Erica Nealey, Dairy team leader at New Frontiers Natural Marketplace in San Luis Obispo, Calif.
Our weekly raw milk sales are great: We sell 100 units ranging from cream to whole milk in a variety of sizes. Consumers should have the right to choose between raw, which is full of enzymes and lactase-producing bacteria, and pasteurized milk, in which bacteria and enzymes have been destroyed. We’d be disappointed if we weren’t allowed to provide raw milk for customers who clearly want it.
Melanie Bettenhausen, Outreach director at North Coast Co-op in Arcata and Eureka, Calif.
Raw milk is a hot topic in our area. Being located in the only California county where raw milk sales are illegal, we have a large number of people advocating for legalization. For now, people circumvent the law by buying shares of a cow. Because demand is high, we would carry it if it were legal.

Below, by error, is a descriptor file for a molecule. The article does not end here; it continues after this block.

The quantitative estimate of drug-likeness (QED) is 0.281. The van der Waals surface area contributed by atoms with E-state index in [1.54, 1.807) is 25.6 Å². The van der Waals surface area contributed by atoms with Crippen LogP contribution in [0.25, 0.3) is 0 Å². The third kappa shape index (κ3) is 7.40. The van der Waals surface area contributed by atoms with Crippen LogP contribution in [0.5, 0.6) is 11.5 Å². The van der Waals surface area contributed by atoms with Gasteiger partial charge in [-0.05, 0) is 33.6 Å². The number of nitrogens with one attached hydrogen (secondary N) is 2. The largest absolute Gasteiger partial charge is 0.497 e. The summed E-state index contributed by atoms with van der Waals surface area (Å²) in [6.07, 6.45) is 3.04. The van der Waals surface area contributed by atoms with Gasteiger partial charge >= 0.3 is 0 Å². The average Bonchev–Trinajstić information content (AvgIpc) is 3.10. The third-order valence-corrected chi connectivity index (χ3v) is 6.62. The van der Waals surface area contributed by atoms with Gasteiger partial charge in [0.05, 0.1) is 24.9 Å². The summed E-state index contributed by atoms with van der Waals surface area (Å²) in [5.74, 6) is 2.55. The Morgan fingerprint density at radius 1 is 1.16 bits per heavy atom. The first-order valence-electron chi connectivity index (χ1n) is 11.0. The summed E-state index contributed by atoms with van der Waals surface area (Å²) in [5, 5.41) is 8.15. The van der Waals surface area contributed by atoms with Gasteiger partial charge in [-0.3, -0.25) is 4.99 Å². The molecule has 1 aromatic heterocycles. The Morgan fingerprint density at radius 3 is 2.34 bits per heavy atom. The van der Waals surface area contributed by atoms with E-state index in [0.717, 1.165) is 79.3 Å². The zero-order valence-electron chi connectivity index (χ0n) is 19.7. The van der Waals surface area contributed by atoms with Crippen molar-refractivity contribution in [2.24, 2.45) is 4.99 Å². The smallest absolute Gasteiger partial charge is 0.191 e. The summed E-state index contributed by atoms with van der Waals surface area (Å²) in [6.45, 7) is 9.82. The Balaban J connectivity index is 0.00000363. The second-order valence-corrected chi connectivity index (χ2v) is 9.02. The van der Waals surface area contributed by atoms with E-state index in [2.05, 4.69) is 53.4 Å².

Joseph Phy, Grocery, dairy and frozen buyer, La Montanita Co-op in Albuquerque, N.M.
Neither of our Albuquerque locations offers raw milk because retail sales are against the law in Bernalillo County. Many customers have requested raw milk, so I’d be happy to offer it. Packaging should state the risks so customers could make educated decisions about what’s best for them.
Terry Brett, Owner of Kimberton Whole Foods, a four-store chain in Pennsylvania
Raw milk should be legally available at retail outlets in every state. Raw is the healthiest way to consume milk because pasteurization hasn’t destroyed the enzymes, and it’s much easier to digest. I’ve been drinking raw milk since 1978 with no ill effects. We’ve carried it since 1988 and sell approximately 15,000 gallons of raw cow’s milk and 1,500 gallons of raw goat’s milk annually.